Babysitter Nerve Muscle Graft

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A mutually supportive relationship exists between the facial nerve and muscles of facial expression. The facial nerve branches carry the electrical signals that cause muscles to contract, producing a smile, while both tissues secrete biochemicals that support each other’s health. 

Division or injury to the facial nerve therefore disrupts this important relationship and initiates a process of time-dependent muscle atrophy in which the contracting elements inside the muscle are gradually replaced by immobile scar tissue. The chemical receptors on the muscles surface progressively fade until the muscle can no longer respond to nerve signals. Approximately 18 to 24 months after trauma to the nerve, the muscle will be weak and withered. After this point, repairing the facial nerve will usually produce little or no improvement in muscle function.

In an effort to avoid irreversible muscle atrophy, nerve repairs are performed as soon as possible. If the injury to the proximal segment of the facial nerve is definite and irreversible, then reconstruction can proceed immediately. Unfortunately, the degree of nerve injury and/or the potential for spontaneous recovery are not always clear. For example, many individuals with facial weakness after Bell's palsy or acoustic neuroma excision will make a significant spontaneous recovery and a course of observation is often warranted. 

The problem arises when no meaningful recovery develops and many months have elapsed. The same challenge exists for individuals who did not seek a reconstructive surgical consultation in a timely fashion after facial nerve injury.

The goal of this treatment is to try and restore a source of innervation to the muscles of facial expression before the atrophy process has become irreversible. The Masseter nerve and the Hypoglossal nerve are in close proximity to the facial nerve. Either nerve can be connected microsurgically to the facial nerve and can begin to provide a new nerve supply within several months. These proximal nerve transfers preserve the health of the facial muscles and when used in conjunction with cross face nerve grafts are referred to as “baby sitters”.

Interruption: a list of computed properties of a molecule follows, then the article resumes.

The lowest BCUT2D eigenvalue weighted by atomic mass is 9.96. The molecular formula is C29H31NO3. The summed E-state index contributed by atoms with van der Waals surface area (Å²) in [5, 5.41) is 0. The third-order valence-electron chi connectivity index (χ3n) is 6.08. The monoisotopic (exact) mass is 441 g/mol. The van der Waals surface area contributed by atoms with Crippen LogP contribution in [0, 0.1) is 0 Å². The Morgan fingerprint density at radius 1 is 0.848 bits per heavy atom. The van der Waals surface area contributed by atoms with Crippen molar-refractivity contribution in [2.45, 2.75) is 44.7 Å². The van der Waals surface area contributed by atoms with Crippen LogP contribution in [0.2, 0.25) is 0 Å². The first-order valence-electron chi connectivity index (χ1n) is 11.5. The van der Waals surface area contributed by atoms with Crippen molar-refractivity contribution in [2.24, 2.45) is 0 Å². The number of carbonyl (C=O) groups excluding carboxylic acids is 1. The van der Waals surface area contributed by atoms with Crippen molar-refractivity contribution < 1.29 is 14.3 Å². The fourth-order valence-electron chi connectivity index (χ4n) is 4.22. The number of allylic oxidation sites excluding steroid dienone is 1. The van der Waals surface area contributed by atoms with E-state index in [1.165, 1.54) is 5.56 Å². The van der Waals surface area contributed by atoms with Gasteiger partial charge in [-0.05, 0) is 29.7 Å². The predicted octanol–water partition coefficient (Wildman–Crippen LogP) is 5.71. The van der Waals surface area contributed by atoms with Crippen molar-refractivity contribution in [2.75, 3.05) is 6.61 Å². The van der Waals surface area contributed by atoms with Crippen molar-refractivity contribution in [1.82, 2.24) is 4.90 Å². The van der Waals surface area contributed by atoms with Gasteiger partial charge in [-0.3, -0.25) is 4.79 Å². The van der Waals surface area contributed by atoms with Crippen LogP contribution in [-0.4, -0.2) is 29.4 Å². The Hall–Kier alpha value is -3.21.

The masseter-to-facial nerve transfer or hypoglossal-to-facial nerve transfer often produce powerful facial motion and can be used as isolated procedures. However, the facial motion created by these techniques is rarely spontaneous. The spontaneity of the reconstructed facial motion can be enhanced with cross face nerve grafts. These long grafts traverse the face and require 10 to 12 months before they begin to deliver nerve fibers to the paralyzed side. 

Without the “baby sitting” nerve transfer, the clock would run out and window of opportunity to restore the facial muscles would be lost for many patients. Despite the potential for cross face nerve grafts to produce spontaneous facial motion, the degree of movement is often weak and unable to match the unaffected side. In this regard, the “baby sitter” nerve transfer is again beneficial as its strength augments the motion produced by the cross face nerve graft. The two techniques used together are complimentary and create a marriage between strength and spontaneity.


Typically a 24 to 48 hour hospital stay is required after this procedure. Ambulation is begun on the first post-operative day and a clear liquid diet is utilized for two to three days. In the early post-operative period, patients are requested to stay on a soft diet and rinse their mouth after meals. 

Exercise, heavy lifting, pressure to the cheeks and teeth brushing are all to be avoided until clearance is obtained from the operating surgeon. 

Return of facial tone and motion will usually develop between the 9th and 12th post-operative month. Electrical stimulation and a home physical therapy program are frequently initiated several months after surgery. Follow-up and recovery times will vary based on the patient's case.


Masseter-to-facial nerve "baby sitter" transfer with cross face nerve grafts.